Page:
The first pyramid for the top level of European pro basketball in 2018-19 produced at least one unsurprising result. The permanent clubs did pretty well.
One thing the world has shown us is that there are many ways to run an athletic league.
In the United States and Canada, the permanent franchise system is in play. The teams in the top leagues are there permanently, unless they just go out of business. The advantage is that the league can play to the strongest markets every year. The disadvantage is that dog teams are coddled to maximize those markets. The teams in the top leagues aren't necessarily there on competitive merit, though their market advantages certainly make them better than other teams.
In most of the world, particularly in Europe, they use the pyramid system, in which the worst teams at the top level are relegated to the next level down, while the best teams at that level come up to replace the clubs that were relegated. The downside is that teams could end up in the top league while playing in markets that aren't quite major league scale. The upside is that one never hears nonsense about tanking for the top draft choice. There is no reward for tanking. It is something of a death sentence. You're out of the league.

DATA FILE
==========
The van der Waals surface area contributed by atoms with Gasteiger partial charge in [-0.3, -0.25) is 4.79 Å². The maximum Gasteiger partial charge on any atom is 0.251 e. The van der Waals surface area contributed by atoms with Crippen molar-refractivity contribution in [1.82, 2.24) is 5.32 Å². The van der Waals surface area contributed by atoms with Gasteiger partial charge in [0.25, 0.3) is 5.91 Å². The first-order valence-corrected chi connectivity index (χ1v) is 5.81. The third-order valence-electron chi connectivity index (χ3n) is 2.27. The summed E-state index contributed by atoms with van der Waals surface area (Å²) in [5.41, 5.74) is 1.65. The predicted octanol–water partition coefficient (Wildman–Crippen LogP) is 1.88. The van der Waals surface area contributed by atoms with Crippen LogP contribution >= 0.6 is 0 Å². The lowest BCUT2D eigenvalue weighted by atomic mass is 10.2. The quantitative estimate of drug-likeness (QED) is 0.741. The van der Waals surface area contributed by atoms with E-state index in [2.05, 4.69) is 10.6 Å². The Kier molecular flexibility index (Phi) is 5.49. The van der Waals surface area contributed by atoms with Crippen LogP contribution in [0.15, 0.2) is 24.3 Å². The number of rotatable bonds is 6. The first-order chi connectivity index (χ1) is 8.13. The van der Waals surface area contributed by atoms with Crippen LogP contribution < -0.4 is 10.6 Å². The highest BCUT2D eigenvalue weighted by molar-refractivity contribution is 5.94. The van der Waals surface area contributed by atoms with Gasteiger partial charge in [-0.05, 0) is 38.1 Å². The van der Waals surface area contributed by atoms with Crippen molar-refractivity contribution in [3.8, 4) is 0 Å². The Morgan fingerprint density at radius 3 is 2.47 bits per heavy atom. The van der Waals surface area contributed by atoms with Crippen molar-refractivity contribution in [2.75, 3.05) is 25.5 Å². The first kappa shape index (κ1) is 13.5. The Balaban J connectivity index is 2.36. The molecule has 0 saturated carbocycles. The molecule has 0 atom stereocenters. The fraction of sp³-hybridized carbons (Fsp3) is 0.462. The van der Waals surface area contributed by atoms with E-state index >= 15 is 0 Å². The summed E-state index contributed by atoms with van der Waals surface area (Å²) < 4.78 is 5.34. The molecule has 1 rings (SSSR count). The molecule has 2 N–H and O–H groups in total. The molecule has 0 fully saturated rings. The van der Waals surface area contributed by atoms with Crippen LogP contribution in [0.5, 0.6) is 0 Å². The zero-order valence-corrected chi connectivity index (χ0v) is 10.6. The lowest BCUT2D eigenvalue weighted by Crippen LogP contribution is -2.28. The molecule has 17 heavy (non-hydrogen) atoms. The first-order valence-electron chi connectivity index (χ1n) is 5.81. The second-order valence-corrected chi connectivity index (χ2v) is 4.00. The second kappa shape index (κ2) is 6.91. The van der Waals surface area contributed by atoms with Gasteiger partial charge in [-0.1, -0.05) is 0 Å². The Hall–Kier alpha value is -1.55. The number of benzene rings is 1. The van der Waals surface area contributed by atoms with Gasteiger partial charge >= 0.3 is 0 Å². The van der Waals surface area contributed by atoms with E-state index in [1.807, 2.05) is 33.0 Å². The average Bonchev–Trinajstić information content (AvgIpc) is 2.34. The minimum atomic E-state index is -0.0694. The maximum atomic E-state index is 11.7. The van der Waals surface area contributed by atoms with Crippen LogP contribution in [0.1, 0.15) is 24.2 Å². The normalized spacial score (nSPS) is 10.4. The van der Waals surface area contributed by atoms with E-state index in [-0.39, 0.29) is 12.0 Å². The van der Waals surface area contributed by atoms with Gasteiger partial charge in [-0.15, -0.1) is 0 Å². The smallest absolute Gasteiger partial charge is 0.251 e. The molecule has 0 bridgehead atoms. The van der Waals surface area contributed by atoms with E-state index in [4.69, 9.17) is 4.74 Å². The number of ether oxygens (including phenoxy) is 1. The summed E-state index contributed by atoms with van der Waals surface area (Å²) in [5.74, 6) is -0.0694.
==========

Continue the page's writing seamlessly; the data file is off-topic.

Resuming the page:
The Euroleague gives us something a little different, a mix of permanent teams and teams from the pyramid.
The Euroleague played with only 16 teams in 2018-19. Usually, it has run 18 clubs and it's going back to that in 2019-20.
But it is a mix. Of the 18 clubs, 11 are permanently licensed to compete in the Euroleague, two others are granted two-year licenses, one is the EuroCup champion and three are the champions of various top-level domestic leagues: The ABA (Adriatic Basketball League) First Division, the German Bundesliga and the VTB League of top clubs from Russia and neighboring countries.